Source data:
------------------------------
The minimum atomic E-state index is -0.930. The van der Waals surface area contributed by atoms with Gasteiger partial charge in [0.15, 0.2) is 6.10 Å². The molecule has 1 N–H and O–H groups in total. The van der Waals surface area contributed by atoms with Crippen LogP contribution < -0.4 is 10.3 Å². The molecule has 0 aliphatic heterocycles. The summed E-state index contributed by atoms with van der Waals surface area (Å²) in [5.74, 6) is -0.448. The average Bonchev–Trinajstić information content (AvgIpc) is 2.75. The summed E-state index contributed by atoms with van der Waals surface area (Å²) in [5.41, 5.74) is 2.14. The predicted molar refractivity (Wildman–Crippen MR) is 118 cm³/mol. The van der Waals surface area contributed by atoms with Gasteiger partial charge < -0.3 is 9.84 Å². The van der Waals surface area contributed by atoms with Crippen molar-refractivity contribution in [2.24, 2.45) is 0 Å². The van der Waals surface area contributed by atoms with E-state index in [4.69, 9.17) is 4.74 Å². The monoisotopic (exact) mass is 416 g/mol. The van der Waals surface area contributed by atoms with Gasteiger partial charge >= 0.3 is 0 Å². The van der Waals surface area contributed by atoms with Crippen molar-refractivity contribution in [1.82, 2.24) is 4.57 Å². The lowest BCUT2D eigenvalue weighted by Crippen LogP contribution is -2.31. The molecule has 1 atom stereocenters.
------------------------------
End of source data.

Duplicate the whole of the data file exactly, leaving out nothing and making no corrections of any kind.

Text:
The minimum atomic E-state index is -0.930. The van der Waals surface area contributed by atoms with Gasteiger partial charge in [0.15, 0.2) is 6.10 Å². The molecule has 1 N–H and O–H groups in total. The van der Waals surface area contributed by atoms with Crippen LogP contribution < -0.4 is 10.3 Å². The molecule has 0 aliphatic heterocycles. The summed E-state index contributed by atoms with van der Waals surface area (Å²) in [5.74, 6) is -0.448. The average Bonchev–Trinajstić information content (AvgIpc) is 2.75. The summed E-state index contributed by atoms with van der Waals surface area (Å²) in [5.41, 5.74) is 2.14. The predicted molar refractivity (Wildman–Crippen MR) is 118 cm³/mol. The van der Waals surface area contributed by atoms with Gasteiger partial charge < -0.3 is 9.84 Å². The van der Waals surface area contributed by atoms with Crippen molar-refractivity contribution in [2.24, 2.45) is 0 Å². The van der Waals surface area contributed by atoms with E-state index in [4.69, 9.17) is 4.74 Å². The monoisotopic (exact) mass is 416 g/mol. The van der Waals surface area contributed by atoms with Gasteiger partial charge >= 0.3 is 0 Å². The van der Waals surface area contributed by atoms with Crippen molar-refractivity contribution in [1.82, 2.24) is 4.57 Å². The lowest BCUT2D eigenvalue weighted by Crippen LogP contribution is -2.31. The molecule has 1 atom stereocenters.